Queen Beatrix of the Netherlands went before the American Congress yesterday in an appearance rich in ritual and history, an appearance only two other women monarchs have ever made before--both of them Dutch. One was Beatrix's mother, the other her grandmother.
But if members of the U.S. House and Senate, meeting jointly for the first address by a visiting head of state since Canadian Prime Minister Pierre Trudeau was here five years ago, thought the 44-year-old queen would stick to diplomatic niceties, they were in for a surprise. She wasted no time getting down to the brass tacks of what has been bothering the Netherlands about American foreign policy lately.
"Nothing would seem to us more desirable than achieving a balanced, controlled reduction of arms on all sides, particularly a reduction in all those weapons that threaten to destroy civilization itself, indeed all life on this planet," she said in near-flawless English.
In the audience were the queen's husband, Prince Claus, members of the U.S. Cabinet, including Secretary of State Alexander M. Haig Jr. and Secretary of Defense Caspar W. Weinberger, foreign ambassadors and the U.S. Joint Chiefs of Staff. Speaker Thomas P. O'Neill Jr. presided, and seated beside him as president of the Senate was Vice President George Bush.
The queen wore a bright green silk dress with matching hat and her message sketched two centuries of Dutch-American friendship interwoven with her government's current concerns about the economy, human rights, aid to developing nations, trade and nuclear weapons.
"Concerned as we are at the worsening situation in the world," she said, "we regard it as essential that the transatlantic dialogue be intensified. You in America and we in our much more vulnerable Europe--together we must consider the questions confronting us, together seek the answers."
That meant not just a dialogue on military matters but on economic solutions to the present "serious" recession, she said.
"Personally," she said, "I am convinced that you will eventually serve your own interests best if you also heed Europe's economic requirements."
Pointing out that each of the countries is "the largest single direct investor in the other," she said prosperity in the Netherlands and other European countries depends on the United States' economic and financial policies.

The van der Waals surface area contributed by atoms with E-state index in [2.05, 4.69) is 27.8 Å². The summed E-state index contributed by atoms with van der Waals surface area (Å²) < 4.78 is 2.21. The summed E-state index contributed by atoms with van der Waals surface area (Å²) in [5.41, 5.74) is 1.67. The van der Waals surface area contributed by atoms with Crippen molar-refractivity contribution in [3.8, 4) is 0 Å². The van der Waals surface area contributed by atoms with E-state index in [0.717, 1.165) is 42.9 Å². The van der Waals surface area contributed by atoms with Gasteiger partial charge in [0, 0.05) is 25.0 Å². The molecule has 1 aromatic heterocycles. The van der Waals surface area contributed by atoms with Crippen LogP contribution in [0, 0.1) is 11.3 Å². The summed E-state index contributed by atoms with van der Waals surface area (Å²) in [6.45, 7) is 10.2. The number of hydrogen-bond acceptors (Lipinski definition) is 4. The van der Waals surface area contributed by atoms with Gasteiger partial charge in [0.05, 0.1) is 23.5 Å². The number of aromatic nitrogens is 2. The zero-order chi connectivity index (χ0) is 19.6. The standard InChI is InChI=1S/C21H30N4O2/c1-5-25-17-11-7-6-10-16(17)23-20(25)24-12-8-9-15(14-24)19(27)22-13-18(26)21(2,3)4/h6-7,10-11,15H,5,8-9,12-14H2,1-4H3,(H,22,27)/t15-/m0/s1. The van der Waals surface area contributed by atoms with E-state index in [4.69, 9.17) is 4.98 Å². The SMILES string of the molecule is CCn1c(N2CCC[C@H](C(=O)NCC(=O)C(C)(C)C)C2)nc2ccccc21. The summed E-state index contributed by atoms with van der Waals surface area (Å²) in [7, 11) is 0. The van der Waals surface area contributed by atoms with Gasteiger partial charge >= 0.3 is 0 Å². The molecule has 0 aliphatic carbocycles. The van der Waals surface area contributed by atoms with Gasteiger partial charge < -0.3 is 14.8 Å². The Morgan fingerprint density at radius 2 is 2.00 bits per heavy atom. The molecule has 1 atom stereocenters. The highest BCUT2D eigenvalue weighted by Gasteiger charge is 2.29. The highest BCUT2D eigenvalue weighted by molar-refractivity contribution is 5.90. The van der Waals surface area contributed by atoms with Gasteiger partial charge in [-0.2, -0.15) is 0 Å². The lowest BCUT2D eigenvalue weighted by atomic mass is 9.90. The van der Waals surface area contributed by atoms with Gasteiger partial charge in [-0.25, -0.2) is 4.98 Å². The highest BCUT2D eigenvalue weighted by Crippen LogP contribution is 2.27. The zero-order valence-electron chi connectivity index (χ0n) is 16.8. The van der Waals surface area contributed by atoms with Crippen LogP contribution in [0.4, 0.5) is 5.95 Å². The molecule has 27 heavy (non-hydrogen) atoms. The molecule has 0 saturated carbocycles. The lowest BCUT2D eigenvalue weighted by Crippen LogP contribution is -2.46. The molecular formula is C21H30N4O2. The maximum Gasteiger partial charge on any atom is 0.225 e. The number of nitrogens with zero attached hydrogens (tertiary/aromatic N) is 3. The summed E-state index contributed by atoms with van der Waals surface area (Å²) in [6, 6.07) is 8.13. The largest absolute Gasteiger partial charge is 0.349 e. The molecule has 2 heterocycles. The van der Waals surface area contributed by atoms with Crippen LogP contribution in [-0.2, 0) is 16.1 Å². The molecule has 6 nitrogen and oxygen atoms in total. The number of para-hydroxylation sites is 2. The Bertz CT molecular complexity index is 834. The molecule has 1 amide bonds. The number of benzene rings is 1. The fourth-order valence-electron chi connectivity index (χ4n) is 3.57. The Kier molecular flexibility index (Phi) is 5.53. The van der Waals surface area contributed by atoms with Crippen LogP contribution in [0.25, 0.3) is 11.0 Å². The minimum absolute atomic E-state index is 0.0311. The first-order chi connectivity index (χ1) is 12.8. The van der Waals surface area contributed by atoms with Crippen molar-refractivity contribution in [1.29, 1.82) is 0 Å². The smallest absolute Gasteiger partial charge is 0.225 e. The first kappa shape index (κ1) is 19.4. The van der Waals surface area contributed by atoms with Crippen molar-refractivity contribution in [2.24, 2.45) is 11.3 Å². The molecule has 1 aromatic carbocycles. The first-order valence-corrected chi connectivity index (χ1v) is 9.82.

She called aid to developing countries "a moral obligation," adding that adapting more generous aid to each recipient country's level of development goals eventually could broaden the entire global economy.
"One cannot regard aid to the destitute as charity and certainly not as a luxury," she said. "On the contrary, it is a human duty and discerning policy."
On human rights, the queen raised the question of double standards when "we restrict our defense of human rights to those countries which we regard as a threat to our democratic way of life, and . . . fail to protest when those very same rights were violated in other countries . . ."
Beatrix, who is limited in her public political pronouncements by the Netherlands constitution, did not write the speech. Like others she has made here this week, it was drafted by her government but represented her personal views as well, according to Dutch reporters traveling with her.
They have been reporting U.S. reaction to her remarks, which have been setting the tone for relations between the U.S. and the Netherlands. Described by one journalist as "uptight" before embarking upon her journey, Queen Beatrix was said to be concerned about how the American government was receiving the Dutch antinuclear protest movement.
The queen's speech yesterday gave Americans a first glimpse of how she and her government view her approach to the monarchy. Her mother, Queen Juliana, who addressed Congress in 1952, and her grandmother, Queen Wilhelmina, who in 1942 became the first reigning sovereign to speak before both legislative bodies, worked in a traditional framework.
"Beatrix is the first queen to be left of middle," said one journalist. "She wants to be a monarch with both feet planted firmly in the middle of reality."
She and Prince Claus were guests of honor at the Netherlands-American Bicentennial Committee reception hosted last night by the vice president. Today, they leave Washington for Philadelphia, Princeton and New York.